There was some turnover during the 1990s but it was minimal Budding Ideas left, Keileigh Jewelers took that space so Michael's Pb could open a party room in its original space, the Banks changed names due to being sold chain wide, a State Farm Insurance Agent opened shop next to the CVS, and Lord Baltimore Cleaners changed its name to King's Contrivance Cleaners. The independent restaurants flourished despite there being chains in the Center most notably Trattoria & Michael's Pub.Around Thanksgiving of 1999, the Valu Food Chain announced that it was filing for Chapter 11 bankruptcy and as part of the deal it would have to close some stores which included its two Howard County stores. In the same article, it mentioned that Superfresh was slated to replace the King's Contrivance store however, the next day it was announced that Safeway would ultimately replace Valu Food.
Remember when I questioned whether Valu Food was a good anchor or not? Well, during the time between Thanksgiving and New Years '99 when the Grocer space was vacant, the amount of cars in the parking lot and foot traffic in the Center dwindled only slightly. I remember going to dinner at both Trattoria and Michael's Pub during that time and both were bustling. Y2K marked an important day in King's Contrivance history; the Safeway opened after minor alterations to the Valu Food space.
Many Shoppers questioned whether the CVS would survive with Safeway being a much stronger draw to the Center than Valu Food was. Keep in mind this was the time that CVS closed locations in both Harper's Choice and Long Reach and those Centers were also anchored by a Safeway. It seems that CVS has gotten the last laugh in King's Contrivance.
Just like the 1990s, the 2000s provided minimal turnover in King's Contrivance. Keiliegh Jewlers closed up, a Master Barber opened up, Blimpy's became Subway, King's Kabob opened, Mail Boxes Etc changed its name to the UPS store and Friendly's closed never to be occupied again. Behind the scenes the Center's Owners (Rouse Company) had sold the Village Centers to Kimco before selling its entire portfolio to GGP. This proved very valuable to the future of the Village Center.After Friendly's closed, Kimco decided not to actively seek a replacement for the freestanding "pad" site. There was talk of expanding the Safeway and knocking it down as the Grocer Space was the same size it was in 1986 and it was now 2004. Kimco instead opted not to renew Safway's lease in 2005 as it had bigger and better plans for King's Contrivance. Safeway didn't prove to be the draw that others had expected it to be but King's Contrivance was still an asset to any prospective Grocer.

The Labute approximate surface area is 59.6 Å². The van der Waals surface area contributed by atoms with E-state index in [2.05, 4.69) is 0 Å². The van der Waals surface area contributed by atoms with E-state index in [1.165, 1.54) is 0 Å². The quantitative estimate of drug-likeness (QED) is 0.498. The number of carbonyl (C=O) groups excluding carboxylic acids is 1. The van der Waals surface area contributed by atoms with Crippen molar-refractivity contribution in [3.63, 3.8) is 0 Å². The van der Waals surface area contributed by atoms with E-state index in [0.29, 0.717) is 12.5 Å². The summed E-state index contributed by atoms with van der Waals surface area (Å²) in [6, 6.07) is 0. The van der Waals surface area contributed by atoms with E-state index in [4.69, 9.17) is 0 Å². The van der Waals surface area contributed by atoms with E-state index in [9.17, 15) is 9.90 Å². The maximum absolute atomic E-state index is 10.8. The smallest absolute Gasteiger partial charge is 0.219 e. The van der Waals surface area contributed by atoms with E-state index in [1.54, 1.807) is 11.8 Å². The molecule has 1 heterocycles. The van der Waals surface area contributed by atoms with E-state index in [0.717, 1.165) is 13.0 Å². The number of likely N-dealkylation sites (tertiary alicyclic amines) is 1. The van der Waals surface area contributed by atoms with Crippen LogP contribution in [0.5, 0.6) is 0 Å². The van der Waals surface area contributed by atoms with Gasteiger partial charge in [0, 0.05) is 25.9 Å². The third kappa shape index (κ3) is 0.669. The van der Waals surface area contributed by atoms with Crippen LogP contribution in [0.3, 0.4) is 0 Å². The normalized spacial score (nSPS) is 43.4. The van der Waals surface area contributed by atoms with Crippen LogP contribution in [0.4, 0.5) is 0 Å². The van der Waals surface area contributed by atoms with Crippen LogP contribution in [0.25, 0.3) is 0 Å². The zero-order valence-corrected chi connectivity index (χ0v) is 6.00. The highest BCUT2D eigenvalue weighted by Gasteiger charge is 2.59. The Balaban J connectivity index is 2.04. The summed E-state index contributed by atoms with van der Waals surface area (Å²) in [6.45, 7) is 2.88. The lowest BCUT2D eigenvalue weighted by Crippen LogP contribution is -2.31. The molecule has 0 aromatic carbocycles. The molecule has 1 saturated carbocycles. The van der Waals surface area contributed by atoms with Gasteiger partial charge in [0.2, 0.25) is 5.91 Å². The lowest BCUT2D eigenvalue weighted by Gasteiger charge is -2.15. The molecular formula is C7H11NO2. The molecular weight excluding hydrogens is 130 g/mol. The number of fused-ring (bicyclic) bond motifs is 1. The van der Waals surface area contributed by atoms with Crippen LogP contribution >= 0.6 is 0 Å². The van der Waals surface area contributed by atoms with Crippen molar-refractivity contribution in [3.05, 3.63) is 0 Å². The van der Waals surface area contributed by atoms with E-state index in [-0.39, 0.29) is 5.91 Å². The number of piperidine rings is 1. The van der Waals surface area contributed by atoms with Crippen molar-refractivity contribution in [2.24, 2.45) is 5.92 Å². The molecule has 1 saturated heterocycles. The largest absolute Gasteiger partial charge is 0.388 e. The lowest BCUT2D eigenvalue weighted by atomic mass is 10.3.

Enter Harris Teeter, an upscale Grocer looking to expand its share of the Market into Howard County, what location did they select? Why, King's Contrivance of course! Harris Teeter did not want to simply occupy the Grocer space like Safeway after Valu Food closed, it wanted a brand new store rebuilt from the ground up and Kimco was happy to oblige. In 2005 King's Contrivance and Safeway parted ways for good with existing Village Center merchants not nearly as nervous as they were when Valu Food realizing that their business wasn't dependent on their Grocer Neighbor. The construction took two and a half years and the Center didn't experience the loss of a single Retail Merchant, impressive? I think so!
In June of 2008 Harris Teeter opened in King's Contrivance to rave reviews and a huge turnout. I know because I was among the first shoppers the day it opened. King's Contrivance for the first time in the Center's history has a Grocer Anchor that's a real draw from the Village as a whole and far beyond. Harris Teeter likes Howard County so much that it opened a new store in Maple Lawn in 2010 and has plans to open one in Turf Valley in 2013. Here we are in 2012 and Harris Teeter is as crowded as it was almost four years ago when it opened. There has been some sad news; Michael's Pub has closed. Almost immediately the Corner Stable, a successful independent Restaurant has opened a second location in King's Contrivance in the old Michael's Pub location.